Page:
The sport of BMX is itself unique, beginning in California in the late 1960s with ties to motocross before spreading internationally. With the inception of the International BMX Federation in 1981, BMX’s identity was described as having “more in common with cycling than motorcycling”.

Introduced to the Olympic program only four years ago at Beijing, the Official Website of the Olympic Movement describes BMX as “one of the fastest and youngest cycling disciplines.”

Nyhaug’s passion for the sport began at just four years old, when he began riding at his local BMX track. Since then, his passion for competition has led him to consecutive National Junior Titles, a consistent top five ranking in the world since becoming pro and of course, a quarter-final appearance at his first Olympic Games.

Mpora catch up with World Contender : Tory Nyhaug. a BMX Racing video by corinnewalder

In ths video recorded by the action sports website, MPORA, Tory talks about his career highlights.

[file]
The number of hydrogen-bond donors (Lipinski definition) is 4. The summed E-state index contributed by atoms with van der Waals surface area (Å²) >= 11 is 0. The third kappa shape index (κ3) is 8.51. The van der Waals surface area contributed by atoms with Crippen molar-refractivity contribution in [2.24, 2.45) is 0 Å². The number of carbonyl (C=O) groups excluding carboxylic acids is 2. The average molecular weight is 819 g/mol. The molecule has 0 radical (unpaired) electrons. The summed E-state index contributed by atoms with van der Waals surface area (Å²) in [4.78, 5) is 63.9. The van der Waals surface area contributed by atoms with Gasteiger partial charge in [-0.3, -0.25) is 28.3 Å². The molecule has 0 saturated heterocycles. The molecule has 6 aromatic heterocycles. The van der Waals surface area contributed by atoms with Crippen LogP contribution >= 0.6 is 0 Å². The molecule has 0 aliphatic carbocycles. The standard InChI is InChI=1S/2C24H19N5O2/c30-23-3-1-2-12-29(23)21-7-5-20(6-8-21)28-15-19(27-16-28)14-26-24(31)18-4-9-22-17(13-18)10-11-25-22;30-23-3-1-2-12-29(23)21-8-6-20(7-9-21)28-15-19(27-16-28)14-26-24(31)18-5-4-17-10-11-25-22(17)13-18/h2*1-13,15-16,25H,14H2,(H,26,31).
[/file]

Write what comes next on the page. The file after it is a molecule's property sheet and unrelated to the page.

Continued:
Although he admits it was “definitely hard to compete with some of the premier events in the Olympics” Nyhaug managed to find plenty of support – “whenever I told someone I was in BMX they thought it was really cool”.

“In London it was one of the first events sold out and that shows a lot” he says. “Hopefully we can get some more racing on TV and build a bigger viewing audience around the world.”

Tory with Australian cycling gold medallist Anna Meares at the London games

There is little doubt that Nyhaug’s motivation to race stems from his love of competition -“I love the challenge of beating someone else and striving to be the best I can possibly be” he says, but appreciates that like any sport, it should remain fun. “No matter if its practice or the Olympics, I always remember to enjoy what I’m doing.”

Two languages are better than one

Posted: October 24, 2012 by Amy Johnston in Education
Tags: ,

Bayswater South Primary School is a school with a difference.  However it is not the students or the staff that are the point of difference.  It is the school’s curriculum, or more specifically their bilingual program which has raised the profile of the school beyond that of other schools in the outer eastern suburbs.

The school prides itself on its Bilingual Immersion Program, which involves the teaching of subjects such as Visual Arts, Science, Humanities and Design in both German and English.